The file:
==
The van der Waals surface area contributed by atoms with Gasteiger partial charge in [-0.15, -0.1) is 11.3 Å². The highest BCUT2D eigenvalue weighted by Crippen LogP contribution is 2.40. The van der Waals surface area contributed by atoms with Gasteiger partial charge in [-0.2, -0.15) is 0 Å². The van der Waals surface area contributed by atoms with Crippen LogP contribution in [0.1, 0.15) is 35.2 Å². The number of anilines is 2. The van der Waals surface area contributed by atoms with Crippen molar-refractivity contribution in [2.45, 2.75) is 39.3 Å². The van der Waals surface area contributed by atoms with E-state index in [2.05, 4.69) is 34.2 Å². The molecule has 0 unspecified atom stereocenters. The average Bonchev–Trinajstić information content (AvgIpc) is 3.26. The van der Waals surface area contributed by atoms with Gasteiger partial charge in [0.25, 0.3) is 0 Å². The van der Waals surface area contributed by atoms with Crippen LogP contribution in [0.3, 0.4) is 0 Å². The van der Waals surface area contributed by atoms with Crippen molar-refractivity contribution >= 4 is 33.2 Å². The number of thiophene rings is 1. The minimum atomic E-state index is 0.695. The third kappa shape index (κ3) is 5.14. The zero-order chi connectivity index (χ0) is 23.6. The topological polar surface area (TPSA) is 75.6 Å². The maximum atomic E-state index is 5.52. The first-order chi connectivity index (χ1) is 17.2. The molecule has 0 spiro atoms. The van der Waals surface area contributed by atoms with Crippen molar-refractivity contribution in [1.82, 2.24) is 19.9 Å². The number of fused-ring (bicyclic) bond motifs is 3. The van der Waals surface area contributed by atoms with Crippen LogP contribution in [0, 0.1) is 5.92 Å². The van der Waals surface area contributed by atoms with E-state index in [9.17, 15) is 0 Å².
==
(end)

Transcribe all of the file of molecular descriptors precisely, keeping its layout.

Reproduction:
The van der Waals surface area contributed by atoms with Gasteiger partial charge in [-0.15, -0.1) is 11.3 Å². The highest BCUT2D eigenvalue weighted by Crippen LogP contribution is 2.40. The van der Waals surface area contributed by atoms with Gasteiger partial charge in [-0.2, -0.15) is 0 Å². The van der Waals surface area contributed by atoms with Crippen LogP contribution in [0.1, 0.15) is 35.2 Å². The number of anilines is 2. The van der Waals surface area contributed by atoms with Crippen molar-refractivity contribution in [2.45, 2.75) is 39.3 Å². The van der Waals surface area contributed by atoms with E-state index in [2.05, 4.69) is 34.2 Å². The molecule has 0 unspecified atom stereocenters. The average Bonchev–Trinajstić information content (AvgIpc) is 3.26. The van der Waals surface area contributed by atoms with Gasteiger partial charge in [0.25, 0.3) is 0 Å². The van der Waals surface area contributed by atoms with Crippen LogP contribution in [0.3, 0.4) is 0 Å². The van der Waals surface area contributed by atoms with Crippen molar-refractivity contribution >= 4 is 33.2 Å². The number of thiophene rings is 1. The minimum atomic E-state index is 0.695. The third kappa shape index (κ3) is 5.14. The zero-order chi connectivity index (χ0) is 23.6. The topological polar surface area (TPSA) is 75.6 Å². The maximum atomic E-state index is 5.52. The first-order chi connectivity index (χ1) is 17.2. The molecule has 0 spiro atoms. The van der Waals surface area contributed by atoms with Crippen molar-refractivity contribution in [1.82, 2.24) is 19.9 Å². The number of fused-ring (bicyclic) bond motifs is 3. The van der Waals surface area contributed by atoms with Crippen LogP contribution in [0, 0.1) is 5.92 Å². The van der Waals surface area contributed by atoms with E-state index in [9.17, 15) is 0 Å².